Clean water that we don’t have to dig for. Not the hoof-churned soup with bits of dung floating in it that is often one’s only option. And, bathed in generous shade. With the temperature over forty C it seemed like a blessing…
But beware! The mat of leaves around the edges was barely disturbed. Only one or two bushbuck, a lone kudu bull, a jackal had sipped at the end where the water stretched to just a thin sheet. Why was this inviting oasis avoided by most animals? At the deep end in a gentle-sloped gulley we found the reason: drag marks where a crocodile had heaved its heavy body from the water to sun itself.
The pool lay in a ravine that flowed only for parts of the year. The croc must have roamed up its meander during the rainy season and then got cut off when the flow stopped. This is not uncommon. Crocodiles even travel overland. I have found their tracks quite a long way from water – once a nest in a sandy spot several hundred metres and over a low hill from the nearest water. This one apparently decided it liked it just fine here – and the odd unwary beast that might come to sate itself.
So, keep a keen lookout and don’t dally too close to the edge. The strike is without warning and lightning-fast…
Here is a short extract from Paths of the Tracker about an encounter with a pool monster:
Craig slipped down the roots on his buttocks and lowered himself into the water. The soft mud bubbled and folded around his tired body. He let out a deep sigh of relief and satisfaction and lay back against the roots so that the water lapped deliciously under his chin. He could feel the ache of fatigue and strain deep inside his muscles where the white tendons grip the bone, but he relished the pain of it. It was confirmation that he had put in a noble effort; that he had pushed himself right to the edge of his endurance.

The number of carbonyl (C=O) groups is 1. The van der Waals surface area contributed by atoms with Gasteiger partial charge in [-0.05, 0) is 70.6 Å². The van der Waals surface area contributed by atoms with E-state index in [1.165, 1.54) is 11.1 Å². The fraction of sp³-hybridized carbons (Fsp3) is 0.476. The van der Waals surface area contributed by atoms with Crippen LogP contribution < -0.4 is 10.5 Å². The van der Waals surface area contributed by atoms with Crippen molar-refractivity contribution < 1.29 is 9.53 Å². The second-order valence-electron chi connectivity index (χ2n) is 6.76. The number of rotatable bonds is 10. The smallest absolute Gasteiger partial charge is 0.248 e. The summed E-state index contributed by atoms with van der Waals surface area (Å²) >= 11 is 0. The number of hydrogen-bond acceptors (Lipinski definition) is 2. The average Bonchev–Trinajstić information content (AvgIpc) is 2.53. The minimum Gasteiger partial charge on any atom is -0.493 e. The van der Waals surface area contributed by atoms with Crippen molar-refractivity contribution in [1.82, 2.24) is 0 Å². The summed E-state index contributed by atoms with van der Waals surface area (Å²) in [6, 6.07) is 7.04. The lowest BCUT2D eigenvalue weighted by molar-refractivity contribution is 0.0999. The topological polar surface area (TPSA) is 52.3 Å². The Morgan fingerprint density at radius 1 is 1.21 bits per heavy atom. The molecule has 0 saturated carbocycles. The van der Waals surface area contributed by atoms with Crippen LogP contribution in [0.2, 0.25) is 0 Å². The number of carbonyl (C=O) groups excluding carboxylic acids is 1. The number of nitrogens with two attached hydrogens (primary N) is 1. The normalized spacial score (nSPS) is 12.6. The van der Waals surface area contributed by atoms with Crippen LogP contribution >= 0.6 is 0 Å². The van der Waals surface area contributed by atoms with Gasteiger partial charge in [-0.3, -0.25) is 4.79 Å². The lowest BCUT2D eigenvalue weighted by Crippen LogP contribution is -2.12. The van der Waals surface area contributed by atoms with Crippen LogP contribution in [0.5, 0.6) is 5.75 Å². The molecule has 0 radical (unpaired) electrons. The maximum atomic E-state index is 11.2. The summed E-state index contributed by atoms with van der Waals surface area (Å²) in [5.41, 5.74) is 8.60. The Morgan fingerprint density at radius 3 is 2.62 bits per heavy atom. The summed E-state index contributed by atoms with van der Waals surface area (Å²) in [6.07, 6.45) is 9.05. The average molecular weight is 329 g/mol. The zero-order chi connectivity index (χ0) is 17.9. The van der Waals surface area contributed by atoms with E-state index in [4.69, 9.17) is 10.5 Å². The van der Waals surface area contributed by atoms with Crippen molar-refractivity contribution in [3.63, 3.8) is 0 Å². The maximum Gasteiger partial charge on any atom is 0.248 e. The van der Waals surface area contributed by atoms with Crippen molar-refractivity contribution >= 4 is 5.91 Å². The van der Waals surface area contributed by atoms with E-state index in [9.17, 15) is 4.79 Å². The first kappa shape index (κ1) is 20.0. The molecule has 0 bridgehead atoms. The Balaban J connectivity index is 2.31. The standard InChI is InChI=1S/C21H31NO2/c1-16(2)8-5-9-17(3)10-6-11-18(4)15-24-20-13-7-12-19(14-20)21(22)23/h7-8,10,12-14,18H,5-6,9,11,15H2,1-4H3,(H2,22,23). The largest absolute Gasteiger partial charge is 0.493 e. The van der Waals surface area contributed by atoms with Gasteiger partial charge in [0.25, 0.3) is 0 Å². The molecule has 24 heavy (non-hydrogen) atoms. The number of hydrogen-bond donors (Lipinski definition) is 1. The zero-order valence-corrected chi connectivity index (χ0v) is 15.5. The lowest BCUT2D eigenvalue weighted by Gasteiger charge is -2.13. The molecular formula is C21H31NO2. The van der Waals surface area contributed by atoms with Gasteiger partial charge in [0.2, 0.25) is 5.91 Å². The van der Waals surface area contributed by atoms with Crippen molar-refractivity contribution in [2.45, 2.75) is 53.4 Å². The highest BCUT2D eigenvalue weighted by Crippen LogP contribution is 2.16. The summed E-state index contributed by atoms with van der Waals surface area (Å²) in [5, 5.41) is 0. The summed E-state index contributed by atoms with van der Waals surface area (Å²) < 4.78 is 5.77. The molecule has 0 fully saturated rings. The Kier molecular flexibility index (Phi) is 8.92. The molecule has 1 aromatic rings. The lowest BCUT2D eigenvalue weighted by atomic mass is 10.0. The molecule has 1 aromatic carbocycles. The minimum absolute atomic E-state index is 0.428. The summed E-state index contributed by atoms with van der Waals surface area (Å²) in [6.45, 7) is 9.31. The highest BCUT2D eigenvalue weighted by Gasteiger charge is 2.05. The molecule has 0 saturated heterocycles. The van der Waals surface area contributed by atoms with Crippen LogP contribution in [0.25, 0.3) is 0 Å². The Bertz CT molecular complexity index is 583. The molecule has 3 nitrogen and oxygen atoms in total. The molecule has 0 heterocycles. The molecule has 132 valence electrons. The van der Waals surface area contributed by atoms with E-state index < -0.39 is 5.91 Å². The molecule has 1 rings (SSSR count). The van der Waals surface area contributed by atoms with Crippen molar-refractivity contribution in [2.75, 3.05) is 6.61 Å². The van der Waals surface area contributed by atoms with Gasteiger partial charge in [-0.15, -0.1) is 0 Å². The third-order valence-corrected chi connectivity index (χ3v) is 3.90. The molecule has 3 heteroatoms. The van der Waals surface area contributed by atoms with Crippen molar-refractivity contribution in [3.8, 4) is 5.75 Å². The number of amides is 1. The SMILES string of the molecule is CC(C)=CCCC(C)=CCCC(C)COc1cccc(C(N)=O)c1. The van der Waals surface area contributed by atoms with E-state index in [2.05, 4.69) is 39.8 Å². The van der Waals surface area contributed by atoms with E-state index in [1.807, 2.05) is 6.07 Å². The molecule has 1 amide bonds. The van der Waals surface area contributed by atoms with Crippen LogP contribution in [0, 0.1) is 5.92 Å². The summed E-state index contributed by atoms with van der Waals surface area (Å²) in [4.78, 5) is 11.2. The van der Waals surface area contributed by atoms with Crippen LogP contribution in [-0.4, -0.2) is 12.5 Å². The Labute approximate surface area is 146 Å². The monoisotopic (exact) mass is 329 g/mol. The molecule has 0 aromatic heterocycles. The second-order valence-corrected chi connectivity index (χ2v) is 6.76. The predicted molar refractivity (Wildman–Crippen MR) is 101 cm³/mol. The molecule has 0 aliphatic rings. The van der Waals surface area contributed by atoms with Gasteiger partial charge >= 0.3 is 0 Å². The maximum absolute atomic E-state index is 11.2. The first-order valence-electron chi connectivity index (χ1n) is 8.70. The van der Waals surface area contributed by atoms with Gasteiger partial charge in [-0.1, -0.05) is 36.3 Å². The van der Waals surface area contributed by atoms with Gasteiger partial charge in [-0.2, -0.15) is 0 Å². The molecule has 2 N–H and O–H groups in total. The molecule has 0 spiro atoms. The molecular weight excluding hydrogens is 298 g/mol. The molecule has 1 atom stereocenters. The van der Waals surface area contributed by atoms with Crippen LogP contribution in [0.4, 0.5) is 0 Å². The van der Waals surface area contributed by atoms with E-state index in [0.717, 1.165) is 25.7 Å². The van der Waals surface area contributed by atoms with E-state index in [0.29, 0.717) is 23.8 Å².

He vaguely noticed a half-submerged piece of bark drifting towards him. I wonder why it’s drifting towards me against the flow of the ripples? his engineering mind mused idly. Drifting piece of bark? Somewhere from the primal depths of his mind alarm stirred vaguely, then suddenly leaped up, screaming in white-hot panic: Crocodile!! The uncoiling of his body into a frantic surge for the bank was pure instinct. He scrambled up the tree roots, slipping in his panic, looking back to see if he was being chased, seeing nothing, regaining his foothold, hesitating momentarily. The water heaved up and exploded in white foam and gaping jaws right under him! Craig felt something like a heavy weight slam down on his foot, and then a violent jerk that tore away one hand from its desperate grip on the roots. But he managed to hold on with the other, yanking violently back with his leg, and then he was free, and he scrambled onto the bank on hands and knees, aware that something was wrong with his left foot, but too horrified to look.
He scuttled away, still unable to get up. He glanced back fearfully. The water was now calmed into the merest lapping against the sides, and he saw his left shoe pop up from the depths towards the middle of the pool and rock gently with the waves.
He was shaking so violently that he could hardly turn to sit. He forced himself to look at his leg. There was a deep gash on the outside of his calf muscle, running almost to his ankle. Blood was beginning to flow from it freely, merging with the water, streaming in little rivulets down his leg and forming a small pool under his heel. A few other less serious lacerations and bruises were bleeding a little too, and beginning to turn a yellow-blue around the edges.
I’m hurt, I’m seriously hurt! What the fuck am I going to do now?! It screamed through his mind. He had never been injured so badly. It felt as if the savage brutality of the situation was simply going to overwhelm him…